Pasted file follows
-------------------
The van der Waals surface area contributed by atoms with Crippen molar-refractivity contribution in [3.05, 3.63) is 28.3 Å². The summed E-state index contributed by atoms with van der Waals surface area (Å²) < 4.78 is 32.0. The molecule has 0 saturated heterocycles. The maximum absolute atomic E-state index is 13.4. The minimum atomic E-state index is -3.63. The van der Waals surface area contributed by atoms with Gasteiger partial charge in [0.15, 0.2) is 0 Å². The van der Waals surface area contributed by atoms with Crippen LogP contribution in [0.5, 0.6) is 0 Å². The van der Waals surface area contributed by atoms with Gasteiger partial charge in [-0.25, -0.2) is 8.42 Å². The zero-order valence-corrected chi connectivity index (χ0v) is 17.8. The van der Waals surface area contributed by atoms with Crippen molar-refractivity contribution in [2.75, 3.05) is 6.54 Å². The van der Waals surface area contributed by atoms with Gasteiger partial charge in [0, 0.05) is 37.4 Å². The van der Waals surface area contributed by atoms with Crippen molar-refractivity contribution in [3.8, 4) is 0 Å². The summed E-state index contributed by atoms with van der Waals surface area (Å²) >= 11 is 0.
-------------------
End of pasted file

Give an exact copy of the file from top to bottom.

The van der Waals surface area contributed by atoms with Crippen molar-refractivity contribution in [3.05, 3.63) is 28.3 Å². The summed E-state index contributed by atoms with van der Waals surface area (Å²) < 4.78 is 32.0. The molecule has 0 saturated heterocycles. The maximum absolute atomic E-state index is 13.4. The minimum atomic E-state index is -3.63. The van der Waals surface area contributed by atoms with Gasteiger partial charge in [0.15, 0.2) is 0 Å². The van der Waals surface area contributed by atoms with Crippen LogP contribution in [0.5, 0.6) is 0 Å². The van der Waals surface area contributed by atoms with Gasteiger partial charge in [-0.25, -0.2) is 8.42 Å². The zero-order valence-corrected chi connectivity index (χ0v) is 17.8. The van der Waals surface area contributed by atoms with Crippen molar-refractivity contribution in [2.75, 3.05) is 6.54 Å². The van der Waals surface area contributed by atoms with Gasteiger partial charge in [0, 0.05) is 37.4 Å². The van der Waals surface area contributed by atoms with Crippen molar-refractivity contribution in [3.8, 4) is 0 Å². The summed E-state index contributed by atoms with van der Waals surface area (Å²) >= 11 is 0.